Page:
“So we'll continue to drive more software engineering into 2023 to continue to build out our subscription and service offerings, because it's the most profitable portion of our business, right? As a product, our subscription is 70% to 80% margin and the fastest growing product we've got.”
- Nick Woodman, CEO @ Q3 2022 ER
This discount represents the cut that a retailer would otherwise take if the customer bought a camera at a physical store and thus many sensibly term this a “fake” subscription. However, as in many other occasions, it comes down to qualitatives. The expanding value proposition of the subscription is a no-brainer for content creators and the runway ahead is very long. This becomes apparent try if you give (video) content creation a shot yourself.
“Another thing we pointed out is retention of our annual subscribers who make up 85% of the total subs has improved about 5%, actually better than 5% from this time last year and we're seeing some companies reported their storage business was actually down in storage, we're the opposite. Our storage has doubled year over year for GoPro content. So we're seeing real usage by the consumers.” - Nick Woodman, CEO @ Q3 2022 ER
One very interesting thing is how the retail attach rate for the subscription has been going up very fast, when customers do not get the discount as they do in gopro.com. This quarter, it came in at 35-40%, up 50% from the mid 20s% year over year. Why would consumers opt into the subscription service without the discount? Likely because they dig the value proposition.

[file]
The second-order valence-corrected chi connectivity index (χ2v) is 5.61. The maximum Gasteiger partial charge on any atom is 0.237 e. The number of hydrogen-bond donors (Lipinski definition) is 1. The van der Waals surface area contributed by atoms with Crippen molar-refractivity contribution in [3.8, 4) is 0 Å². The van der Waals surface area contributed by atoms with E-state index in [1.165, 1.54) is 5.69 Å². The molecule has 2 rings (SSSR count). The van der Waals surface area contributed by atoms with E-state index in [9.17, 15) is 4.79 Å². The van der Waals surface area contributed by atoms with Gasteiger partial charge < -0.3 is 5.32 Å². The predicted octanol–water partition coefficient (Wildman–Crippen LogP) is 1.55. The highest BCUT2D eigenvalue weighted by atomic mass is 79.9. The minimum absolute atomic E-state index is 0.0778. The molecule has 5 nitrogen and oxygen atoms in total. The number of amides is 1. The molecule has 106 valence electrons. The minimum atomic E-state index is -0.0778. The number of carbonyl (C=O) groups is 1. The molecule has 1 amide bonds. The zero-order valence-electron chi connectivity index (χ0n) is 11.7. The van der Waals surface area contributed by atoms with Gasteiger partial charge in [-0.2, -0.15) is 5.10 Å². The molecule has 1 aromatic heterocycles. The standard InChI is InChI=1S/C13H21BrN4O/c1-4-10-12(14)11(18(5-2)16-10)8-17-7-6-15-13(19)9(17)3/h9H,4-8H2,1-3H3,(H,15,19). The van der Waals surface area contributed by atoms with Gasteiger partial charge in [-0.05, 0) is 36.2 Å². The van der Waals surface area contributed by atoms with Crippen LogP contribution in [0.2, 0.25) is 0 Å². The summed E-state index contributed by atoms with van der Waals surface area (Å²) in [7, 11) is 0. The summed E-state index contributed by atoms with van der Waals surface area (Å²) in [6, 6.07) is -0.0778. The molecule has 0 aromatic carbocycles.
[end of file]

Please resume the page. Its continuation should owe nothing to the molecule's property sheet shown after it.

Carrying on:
Further, the attach rate at gopro.com continues to inch up, coming in at 95%. The company also released a service, included in the subscription, that automatically sends highlight videos to subscribers. The Quik mobile subscription is growing fast too, coming in at 282k paid subscribers, up from 168k YoY (67%+). The point is, the subscription service is not the panacea of content creation, but the company is really iterating its way towards that goal.
GoPro has tens of millions of fans across the globe and ships millions of cameras per year (mostly to new customers), so 2M subscribers is still a very small piece of the pie. As they funnel in more customers and solve incremental problems for them, thus increasing the ARR per customer, it will likely become a big business, or at the very least, a highly accretive one to shareholders relative to the price per share today.
As the macro environment worsens (if it does), the subscription business will be stress tested as well as the hardware one. As I explained above, I believe the business will prevail, since it serves a key function for content creators. The one thing that has enabled the company to do this now is listening to the customer. GoPro is outputting its best products ever with R&D at ATLs.
The company is healthy, but FX and a weakening consumer are hurting it.